These methods use everyday household items and come with the principle of ‘first, do no harm.’ This means even if these methods do not work for you, chances are they will not damage your car paint.
Rubbing alcohol or isopropyl alcohol is probably the strongest chemical we have on the list, and you should know that it is powerful. The key here is to give the alcohol time to do its job and not rely too much on your elbow grease as it may damage your car paint.
Another point to note with rubbing alcohol is you just need regular rubbing alcohol, not those 100% alcohol liquid. 100% may be too strong, damaging the clear coat on your car paint.
Start by putting some alcohol on a paper towel, and dab it on the sap. You may also squirt some onto the sap if a turkey baster is lying around. Leave it for a few minutes.
Apply the alcohol another time, but this time once applied, slowly wipe it off. Harder sap can be scratched off using an ice cream stick. Ice-cream sticks are made of wood, which is hard enough to scratch away softened sap but not too hard that it may scratch your car paint.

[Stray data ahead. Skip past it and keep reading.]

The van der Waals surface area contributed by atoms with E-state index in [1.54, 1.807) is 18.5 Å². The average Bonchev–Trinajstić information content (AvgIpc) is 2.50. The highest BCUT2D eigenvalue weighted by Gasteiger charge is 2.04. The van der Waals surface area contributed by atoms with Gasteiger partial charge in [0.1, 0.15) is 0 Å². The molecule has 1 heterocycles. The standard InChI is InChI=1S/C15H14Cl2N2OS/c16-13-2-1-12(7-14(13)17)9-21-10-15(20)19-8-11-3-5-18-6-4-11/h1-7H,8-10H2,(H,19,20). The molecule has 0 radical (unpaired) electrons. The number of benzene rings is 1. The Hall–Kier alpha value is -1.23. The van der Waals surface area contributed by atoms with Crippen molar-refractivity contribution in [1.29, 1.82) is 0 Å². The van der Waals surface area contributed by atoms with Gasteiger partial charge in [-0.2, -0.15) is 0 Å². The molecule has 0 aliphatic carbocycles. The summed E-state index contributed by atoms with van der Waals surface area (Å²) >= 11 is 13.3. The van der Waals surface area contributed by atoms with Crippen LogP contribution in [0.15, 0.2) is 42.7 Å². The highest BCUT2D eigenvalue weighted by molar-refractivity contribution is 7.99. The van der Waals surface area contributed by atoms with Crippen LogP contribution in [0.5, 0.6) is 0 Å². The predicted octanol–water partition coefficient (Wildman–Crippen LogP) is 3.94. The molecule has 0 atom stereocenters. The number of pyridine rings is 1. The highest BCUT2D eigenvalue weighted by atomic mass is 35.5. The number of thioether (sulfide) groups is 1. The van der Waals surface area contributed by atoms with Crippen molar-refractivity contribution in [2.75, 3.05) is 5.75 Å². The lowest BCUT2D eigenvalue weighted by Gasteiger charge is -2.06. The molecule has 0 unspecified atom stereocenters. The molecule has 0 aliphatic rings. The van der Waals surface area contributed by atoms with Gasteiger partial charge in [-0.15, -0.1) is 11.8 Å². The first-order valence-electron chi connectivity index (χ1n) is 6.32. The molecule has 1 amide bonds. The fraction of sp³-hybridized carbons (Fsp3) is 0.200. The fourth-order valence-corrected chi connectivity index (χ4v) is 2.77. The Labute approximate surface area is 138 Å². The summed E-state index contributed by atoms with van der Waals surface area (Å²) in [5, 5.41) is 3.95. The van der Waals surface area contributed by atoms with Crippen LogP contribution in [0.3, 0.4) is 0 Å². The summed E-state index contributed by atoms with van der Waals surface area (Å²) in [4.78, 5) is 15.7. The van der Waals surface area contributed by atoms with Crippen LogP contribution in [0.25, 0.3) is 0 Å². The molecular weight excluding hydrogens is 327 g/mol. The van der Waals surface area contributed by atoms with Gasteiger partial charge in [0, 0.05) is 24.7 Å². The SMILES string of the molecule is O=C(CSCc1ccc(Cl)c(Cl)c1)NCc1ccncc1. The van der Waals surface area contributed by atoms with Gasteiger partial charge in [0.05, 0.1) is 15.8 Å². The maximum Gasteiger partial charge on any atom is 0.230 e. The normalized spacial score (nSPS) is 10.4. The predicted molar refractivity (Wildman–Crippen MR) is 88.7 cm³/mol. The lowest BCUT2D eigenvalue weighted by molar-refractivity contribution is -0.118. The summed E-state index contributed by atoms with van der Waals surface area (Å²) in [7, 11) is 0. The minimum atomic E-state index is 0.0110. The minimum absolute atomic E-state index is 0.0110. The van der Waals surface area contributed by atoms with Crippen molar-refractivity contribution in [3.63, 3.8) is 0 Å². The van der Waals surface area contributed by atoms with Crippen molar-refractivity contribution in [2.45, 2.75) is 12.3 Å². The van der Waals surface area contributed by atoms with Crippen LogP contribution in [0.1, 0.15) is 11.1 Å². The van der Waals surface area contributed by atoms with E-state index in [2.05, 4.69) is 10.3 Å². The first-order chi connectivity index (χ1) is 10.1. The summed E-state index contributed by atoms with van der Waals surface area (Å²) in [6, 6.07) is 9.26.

You may add another layer of alcohol to the car paint one final time for an excellent final wipe down. This would remove all the sap residue on the car paint.
Sometimes, if you notice tree sap that is still not hardened, you want to remove it quickly. If you do not have any rubbing alcohol with you, then you may have hand sanitizer.
Hand sanitizer also contains alcohol and may be used similarly to rubbing alcohol. However, not all hand sanitizers contain alcohol, as some may use non-alcohol disinfectants, such as benzalkonium chloride. Sanitizer with that ingredient may not work well with tree sap.
Another thing is that hand sanitizers tend to have less alcohol than rubbing alcohol, meaning they may not be as effective. Be prepared to apply and scrub multiple times to remove all tree sap.
Start by squeezing some hand sanitizer on a paper towel, and apply the solution to the tree sap. Wait for a few minutes before rubbing. Use a wooden ice cream spoon to scratch the tree sap, as they are sturdy enough to rub tree sap away but not leave marks on the car paint. Wipe down with a paper towel.
You may need to repeat this dab, rub, and wipe process multiple times to remove the tree sap altogether.
WD-40 is a beneficial anti-rust oil that helps to lubricate metal surfaces. But many do not know it is also a good tree sap remover from cars.